Indie games are definitely on the rise and this year was certainly no exception: Abzu is a Journey-esque game, letting the player explore a gorgeous underworld utopia, but is everything as it seems?; Velocity 2x is the sequel to the fast paced vertical teleporting vehicle based shoot’em up Velocity and it will bring side-scrolling on-foot sections to the series; Hyper Light Drifter, a heavily pixelated 2D action-RPG that easily mesmerizes with it’s scope and gameplay; Axiom Verge, a 16-bit metroidvania game packing nostalgia and innovation in the form of glitches; Ori and the Blind Forest, a sidescroller with beautiful, storybook-like visuals; Titan Souls, a top-down action game where you battle colossal monsters with only one arrow…for the entire game; The Talos Principle, a puzzle game where you play as a robot being spoken to by omnipotent, god-like voices.
Insomniac Games is known for their insanely inventive and often hilarious weapon designs, especially in the Ratchet and Clank series where there’s things like a Groovitron, which launches a disco ball and enemies can’t help but bust a move. Well, combine their penchant for weapons with a focus on giving players endless ways to traverse the game-world, constantly keeping you on the move, and then you have Sunset Overdrive. The game is about saving the city from mutants brought about by the newest energy drink and basically plays like Tony Hawk with guns. It’s hard to describe but once you see it in action you can’t help but want to play and this certainly looks to be another hit from the storied developer.
Uncharted 4: A Thief’s End
The instantly likable Nathan Drake returns for what looks to be a much darker chapter…and one that might just be the last in the award-winning series. The trailer’s graphics are nothing but eye-popping and jaw-dropping to say the least, though that wasn’t what my focus was on when first watching the trailer. Instead, I was double-checking whether Drake was still wearing his wedding ring. The previous games, with Amy Hennig as creative director (who left Naughty Dog to work for Visceral Games on their Star Wars project), brought a whole cast of loveable and realistic characters to the screen including Chloe, Sully, and Elena Fischer, who is a tough and reliable companion. After 3 games (with a 4th on PS Vita) I found myself caring so much about these character’s relationships with one another that looking for a wedding ring first and the graphics second isn’t crazy. My reasoning for paying so much attention for a wedding ring is due to Elena and Drake’s marriage being on the rocks during the third game and though it was patched up by the end, Naughty Dog certainly likes to play with expectations. Look for more explosive action, a well-told story, intriguing characters, and some treasure hunting when this one hits in 2015.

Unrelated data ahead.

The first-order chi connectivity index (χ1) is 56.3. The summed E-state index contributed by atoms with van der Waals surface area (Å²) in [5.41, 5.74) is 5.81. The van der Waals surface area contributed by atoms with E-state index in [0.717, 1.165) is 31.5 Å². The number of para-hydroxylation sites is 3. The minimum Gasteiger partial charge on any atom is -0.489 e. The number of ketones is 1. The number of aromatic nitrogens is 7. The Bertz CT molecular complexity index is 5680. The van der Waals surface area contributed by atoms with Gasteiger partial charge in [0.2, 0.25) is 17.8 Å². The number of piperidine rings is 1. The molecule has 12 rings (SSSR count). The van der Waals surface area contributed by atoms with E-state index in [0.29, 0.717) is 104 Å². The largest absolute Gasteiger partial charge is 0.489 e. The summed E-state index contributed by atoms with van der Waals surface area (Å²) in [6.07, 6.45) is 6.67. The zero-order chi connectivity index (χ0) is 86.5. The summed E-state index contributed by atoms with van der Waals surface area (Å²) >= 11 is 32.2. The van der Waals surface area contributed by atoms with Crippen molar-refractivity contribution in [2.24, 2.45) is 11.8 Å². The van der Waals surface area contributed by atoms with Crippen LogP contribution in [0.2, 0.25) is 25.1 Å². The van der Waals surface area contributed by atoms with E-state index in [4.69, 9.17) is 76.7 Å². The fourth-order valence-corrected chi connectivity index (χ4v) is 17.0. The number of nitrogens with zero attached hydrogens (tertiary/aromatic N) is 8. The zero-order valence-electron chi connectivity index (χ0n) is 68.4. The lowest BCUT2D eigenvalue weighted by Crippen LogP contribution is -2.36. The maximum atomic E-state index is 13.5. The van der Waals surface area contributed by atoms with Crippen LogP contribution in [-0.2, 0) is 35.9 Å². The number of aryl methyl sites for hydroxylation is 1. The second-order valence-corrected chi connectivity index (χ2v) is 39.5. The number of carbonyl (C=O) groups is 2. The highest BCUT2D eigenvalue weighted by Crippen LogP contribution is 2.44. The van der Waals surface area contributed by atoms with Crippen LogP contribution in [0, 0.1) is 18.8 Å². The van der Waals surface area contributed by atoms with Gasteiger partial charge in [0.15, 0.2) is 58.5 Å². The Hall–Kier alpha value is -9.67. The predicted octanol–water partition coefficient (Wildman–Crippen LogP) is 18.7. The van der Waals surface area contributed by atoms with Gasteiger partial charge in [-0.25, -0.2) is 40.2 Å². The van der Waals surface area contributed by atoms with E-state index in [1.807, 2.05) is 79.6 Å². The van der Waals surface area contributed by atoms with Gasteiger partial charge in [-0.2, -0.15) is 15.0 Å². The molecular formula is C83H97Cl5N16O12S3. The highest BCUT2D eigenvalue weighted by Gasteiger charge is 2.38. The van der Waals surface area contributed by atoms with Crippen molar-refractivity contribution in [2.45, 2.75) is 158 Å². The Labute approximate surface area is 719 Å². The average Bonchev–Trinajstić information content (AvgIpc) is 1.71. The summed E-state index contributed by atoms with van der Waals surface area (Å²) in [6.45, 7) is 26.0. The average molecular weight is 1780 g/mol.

After the phenomenal response to the Oculus Rift VR project and Sony jumping in with their Project Morpheus, VR is looking to make it’s way into households sometime in the very near future. Outside of some tech demos for the Morpheus and Oculus Rift versions of some upcoming or already released games, the technology still needs to prove itself to the everyday consumer, but the gaming population is certainly excited for the possibilities.
Scalebound (Dragons! Dragon dueling! Look, it’s got dragons and it’s not on HBO, surprise, right?)
Destiny (A Bungie made MMO…what’s not to love? Beta starts this week)
Rise of the Tomb Raider (more of the humanistic reboot of gaming’s chief vixen is always welcomed)
The Witcher 3: Wild Hunt (gorgeous, story-rich RPG)
Rainbow Six: Siege (tactical gameplay and destructive environments are always a plus)
Far Cry 4 (On PS4, if you own the game but your friend doesn’t, they can still join your game!)
Splatoon (If you always enjoyed Goldeneye 64‘s paintball mode and wanted a whole game out of the idea, this is your game…plus you’re able to morph into a squid.)
Middle-earth: Shadows of Mordor (Includes the Nemesis system, where enemies remember previous encounters with the main character, and brings parkour to Middle-earth)
Zelda HD (Promises to be less linear ‘open-world’ and more literally open-world. Oh, and it’s Zelda in HD for the first time)
The Order: 1886 (More footage of this beautiful, cinematic, and unique alternate history game is always a bonus)
Tom Clancy’s The Division (While it was my favorite from last year’s E3, it’s supposed 2014 release hopes have been dashed, and I’m tempering my expectations now that it won’t be out till 2015)
Grim Fandango HD remake (While I’ve never played this the first time around, this point-and-click adventure game is considered a classic and it should be interesting to see it holds up 16 years later)
E3 2014 wasn’t exciting nor was is it disappointing, it just simply was okay. Most of what was shown or announced were franchises mostly expected, like another Tomb Raider, Zelda, Far Cry, Uncharted, or games we’d already heard about. And a lot (if not all) of what we were shown had a 2015 release window instead of 2014. Interestingly, most of those 2015 or later games showed up in conceptual or Alpha footage only (looking at you Star Wars Battlefront), and while it’s nice to see what developers are envisioning, it was the most disappointing aspect of this year’s show. Both current-gen systems, the PS4 and Xbox One, have a dearth of AAA console exclusives in 2014 and share a lot of cross-gen games with their previous iterations, and E3’s conceptually driven showcase didn’t look to change that much. But what is coming out for the rest of 2014 includes great looking titles, especially in the indie realm, and they’ll keep gamers busy until more concrete plans for 2015 games begin to take hold.
Ryan is Mynock Manor’s Head Butler. You can follow him on Twitter @BrushYourTeeth.